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demoralize

[dih-mawr-uh-lahyz, -mor-] /dɪˈmɔr əˌlaɪz, -ˈmɒr-/
verb (used with object), demoralized, demoralizing.
1.
to deprive (a person or persons) of spirit, courage, discipline, etc.; destroy the morale of:
The continuous barrage demoralized the infantry.
2.
to throw (a person) into disorder or confusion; bewilder:
We were so demoralized by that one wrong turn that we were lost for hours.
3.
to corrupt or undermine the morals of.
Also, especially British, demoralise.
Origin of demoralize
1785-1795
From the French word démoraliser, dating back to 1785-95. See de-, moral, -ize
Related forms
demoralization, noun
demoralizer, noun
demoralizingly, adverb
Dictionary.com Unabridged
Based on the Random House Dictionary, © Random House, Inc. 2017.
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Examples from the Web for demoralizing
Contemporary Examples
Historical Examples
  • The Republic is not the demoralizing force some would have it believed.

    The Roof of France Matilda Betham-Edwards
  • However, the Anthonys were free from all demoralizing influences.

    Chance Joseph Conrad
  • It is terrible to see how demoralizing our contact is to all sorts and conditions of men.

    The Soul of a People H. Fielding
  • That was not demoralizing to the Afghans, who have not European nerves.

    Soldiers Three, Part II. Rudyard Kipling
  • It is demoralizing,—it is to abandon the pride of conscious rectitude.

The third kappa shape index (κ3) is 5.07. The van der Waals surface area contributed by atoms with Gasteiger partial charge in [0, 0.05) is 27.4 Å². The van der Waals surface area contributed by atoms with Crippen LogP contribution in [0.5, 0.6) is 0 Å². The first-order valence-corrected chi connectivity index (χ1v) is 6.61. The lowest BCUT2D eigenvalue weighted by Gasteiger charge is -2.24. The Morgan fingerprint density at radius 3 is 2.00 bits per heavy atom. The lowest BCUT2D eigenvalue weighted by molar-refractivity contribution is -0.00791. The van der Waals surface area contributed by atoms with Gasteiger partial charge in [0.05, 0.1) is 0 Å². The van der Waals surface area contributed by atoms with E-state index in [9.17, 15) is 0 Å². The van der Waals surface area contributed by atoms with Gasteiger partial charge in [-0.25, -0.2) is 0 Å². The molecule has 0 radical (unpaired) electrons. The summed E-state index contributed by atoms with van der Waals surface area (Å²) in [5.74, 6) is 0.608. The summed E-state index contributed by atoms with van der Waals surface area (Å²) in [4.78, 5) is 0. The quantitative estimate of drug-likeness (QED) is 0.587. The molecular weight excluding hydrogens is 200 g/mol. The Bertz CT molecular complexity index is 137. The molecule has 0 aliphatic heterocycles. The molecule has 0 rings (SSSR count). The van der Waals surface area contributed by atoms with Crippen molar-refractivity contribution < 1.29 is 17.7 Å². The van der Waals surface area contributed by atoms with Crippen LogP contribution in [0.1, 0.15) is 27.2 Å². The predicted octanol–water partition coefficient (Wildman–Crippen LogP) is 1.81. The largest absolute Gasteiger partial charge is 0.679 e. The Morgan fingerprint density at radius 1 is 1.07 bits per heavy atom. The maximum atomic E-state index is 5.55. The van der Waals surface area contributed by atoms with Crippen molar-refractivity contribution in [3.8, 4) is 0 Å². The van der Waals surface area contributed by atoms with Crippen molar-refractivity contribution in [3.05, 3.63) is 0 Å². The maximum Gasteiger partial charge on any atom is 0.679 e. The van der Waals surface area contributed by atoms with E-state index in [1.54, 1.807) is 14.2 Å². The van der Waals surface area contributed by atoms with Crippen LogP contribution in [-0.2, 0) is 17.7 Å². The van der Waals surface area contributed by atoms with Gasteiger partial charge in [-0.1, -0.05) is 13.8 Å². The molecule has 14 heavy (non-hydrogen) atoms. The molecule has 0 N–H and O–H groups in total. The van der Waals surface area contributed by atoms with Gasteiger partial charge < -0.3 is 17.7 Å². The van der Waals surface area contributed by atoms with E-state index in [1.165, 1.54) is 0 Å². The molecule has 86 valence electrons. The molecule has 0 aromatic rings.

British Dictionary definitions for demoralizing

demoralize

/dɪˈmɒrəˌlaɪz/
verb (transitive)
1.
to undermine the morale of; dishearten: he was demoralized by his defeat
2.
to debase morally; corrupt
3.
to throw into confusion
Derived Forms
demoralization, demoralisation, noun
demoralizer, demoraliser, noun
Collins English Dictionary - Complete & Unabridged 2012 Digital Edition
© William Collins Sons & Co. Ltd. 1979, 1986 © HarperCollins
Publishers 1998, 2000, 2003, 2005, 2006, 2007, 2009, 2012
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Word Origin and History for demoralizing

demoralize

v.

c.1793, "to corrupt the morals of," from French démoraliser, from de- "remove" (see de-) + moral (adj.) (see moral). Said to be a coinage of the French Revolution. Sense of "lower the morale of" (especially of armies) is first recorded 1848. Related: Demoralized; demoralizing.

Online Etymology Dictionary, © 2010 Douglas Harper
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